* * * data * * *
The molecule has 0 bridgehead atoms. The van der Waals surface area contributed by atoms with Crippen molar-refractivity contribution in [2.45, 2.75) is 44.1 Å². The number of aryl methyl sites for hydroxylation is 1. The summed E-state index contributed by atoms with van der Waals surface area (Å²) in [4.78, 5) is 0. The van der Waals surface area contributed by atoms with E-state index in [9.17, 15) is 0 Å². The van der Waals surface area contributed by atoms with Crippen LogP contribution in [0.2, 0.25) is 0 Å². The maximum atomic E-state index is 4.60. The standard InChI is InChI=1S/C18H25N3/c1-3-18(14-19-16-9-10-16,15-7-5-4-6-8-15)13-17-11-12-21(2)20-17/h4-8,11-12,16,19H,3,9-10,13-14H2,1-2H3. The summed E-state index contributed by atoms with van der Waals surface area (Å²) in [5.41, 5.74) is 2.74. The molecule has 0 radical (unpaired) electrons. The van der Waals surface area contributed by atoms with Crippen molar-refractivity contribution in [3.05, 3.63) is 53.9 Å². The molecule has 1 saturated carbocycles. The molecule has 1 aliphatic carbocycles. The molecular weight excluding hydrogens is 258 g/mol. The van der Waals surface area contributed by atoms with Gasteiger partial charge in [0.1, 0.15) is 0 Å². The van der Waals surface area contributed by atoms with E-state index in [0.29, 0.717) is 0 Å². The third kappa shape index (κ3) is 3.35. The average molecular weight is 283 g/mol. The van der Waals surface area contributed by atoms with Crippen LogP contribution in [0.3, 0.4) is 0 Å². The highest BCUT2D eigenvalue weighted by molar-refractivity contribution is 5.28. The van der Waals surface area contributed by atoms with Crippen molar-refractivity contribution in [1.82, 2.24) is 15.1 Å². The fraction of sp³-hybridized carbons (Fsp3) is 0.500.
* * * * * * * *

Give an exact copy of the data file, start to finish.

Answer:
The molecule has 0 bridgehead atoms. The van der Waals surface area contributed by atoms with Crippen molar-refractivity contribution in [2.45, 2.75) is 44.1 Å². The number of aryl methyl sites for hydroxylation is 1. The summed E-state index contributed by atoms with van der Waals surface area (Å²) in [4.78, 5) is 0. The van der Waals surface area contributed by atoms with E-state index in [9.17, 15) is 0 Å². The van der Waals surface area contributed by atoms with Crippen LogP contribution in [0.2, 0.25) is 0 Å². The maximum atomic E-state index is 4.60. The standard InChI is InChI=1S/C18H25N3/c1-3-18(14-19-16-9-10-16,15-7-5-4-6-8-15)13-17-11-12-21(2)20-17/h4-8,11-12,16,19H,3,9-10,13-14H2,1-2H3. The summed E-state index contributed by atoms with van der Waals surface area (Å²) in [5.41, 5.74) is 2.74. The molecule has 0 radical (unpaired) electrons. The van der Waals surface area contributed by atoms with Crippen molar-refractivity contribution in [3.05, 3.63) is 53.9 Å². The molecule has 1 saturated carbocycles. The molecule has 1 aliphatic carbocycles. The molecular weight excluding hydrogens is 258 g/mol. The van der Waals surface area contributed by atoms with Gasteiger partial charge in [0.1, 0.15) is 0 Å². The van der Waals surface area contributed by atoms with E-state index in [0.29, 0.717) is 0 Å². The third kappa shape index (κ3) is 3.35. The average molecular weight is 283 g/mol. The van der Waals surface area contributed by atoms with Crippen LogP contribution in [0.3, 0.4) is 0 Å². The highest BCUT2D eigenvalue weighted by molar-refractivity contribution is 5.28. The van der Waals surface area contributed by atoms with Crippen molar-refractivity contribution in [1.82, 2.24) is 15.1 Å². The fraction of sp³-hybridized carbons (Fsp3) is 0.500.